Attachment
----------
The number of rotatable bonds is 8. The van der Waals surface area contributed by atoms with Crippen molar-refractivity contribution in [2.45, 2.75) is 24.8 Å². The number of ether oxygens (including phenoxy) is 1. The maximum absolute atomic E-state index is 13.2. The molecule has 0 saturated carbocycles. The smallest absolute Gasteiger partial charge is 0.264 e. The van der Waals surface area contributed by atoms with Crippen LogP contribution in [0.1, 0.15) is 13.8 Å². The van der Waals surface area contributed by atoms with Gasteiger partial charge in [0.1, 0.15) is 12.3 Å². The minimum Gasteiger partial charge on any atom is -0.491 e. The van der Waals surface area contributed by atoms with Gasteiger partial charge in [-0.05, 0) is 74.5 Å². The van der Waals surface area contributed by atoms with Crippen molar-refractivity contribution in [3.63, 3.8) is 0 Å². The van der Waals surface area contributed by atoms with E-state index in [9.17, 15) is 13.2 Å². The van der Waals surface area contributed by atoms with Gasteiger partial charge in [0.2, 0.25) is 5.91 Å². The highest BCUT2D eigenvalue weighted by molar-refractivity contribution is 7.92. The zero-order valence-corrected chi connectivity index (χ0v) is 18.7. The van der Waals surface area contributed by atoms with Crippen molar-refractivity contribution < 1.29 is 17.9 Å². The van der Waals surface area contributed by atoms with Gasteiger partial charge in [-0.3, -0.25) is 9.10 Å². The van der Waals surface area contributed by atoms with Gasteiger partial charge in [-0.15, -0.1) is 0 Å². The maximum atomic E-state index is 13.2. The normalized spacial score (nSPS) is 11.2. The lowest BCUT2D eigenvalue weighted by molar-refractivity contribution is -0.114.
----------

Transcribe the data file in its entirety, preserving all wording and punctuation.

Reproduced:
The number of rotatable bonds is 8. The van der Waals surface area contributed by atoms with Crippen molar-refractivity contribution in [2.45, 2.75) is 24.8 Å². The number of ether oxygens (including phenoxy) is 1. The maximum absolute atomic E-state index is 13.2. The molecule has 0 saturated carbocycles. The smallest absolute Gasteiger partial charge is 0.264 e. The van der Waals surface area contributed by atoms with Crippen LogP contribution in [0.1, 0.15) is 13.8 Å². The van der Waals surface area contributed by atoms with Gasteiger partial charge in [0.1, 0.15) is 12.3 Å². The minimum Gasteiger partial charge on any atom is -0.491 e. The van der Waals surface area contributed by atoms with Gasteiger partial charge in [-0.05, 0) is 74.5 Å². The van der Waals surface area contributed by atoms with Crippen molar-refractivity contribution in [3.63, 3.8) is 0 Å². The van der Waals surface area contributed by atoms with E-state index in [9.17, 15) is 13.2 Å². The van der Waals surface area contributed by atoms with Gasteiger partial charge in [0.2, 0.25) is 5.91 Å². The highest BCUT2D eigenvalue weighted by molar-refractivity contribution is 7.92. The zero-order valence-corrected chi connectivity index (χ0v) is 18.7. The van der Waals surface area contributed by atoms with Crippen molar-refractivity contribution < 1.29 is 17.9 Å². The van der Waals surface area contributed by atoms with Gasteiger partial charge in [-0.3, -0.25) is 9.10 Å². The van der Waals surface area contributed by atoms with Gasteiger partial charge in [-0.15, -0.1) is 0 Å². The maximum atomic E-state index is 13.2. The normalized spacial score (nSPS) is 11.2. The lowest BCUT2D eigenvalue weighted by molar-refractivity contribution is -0.114.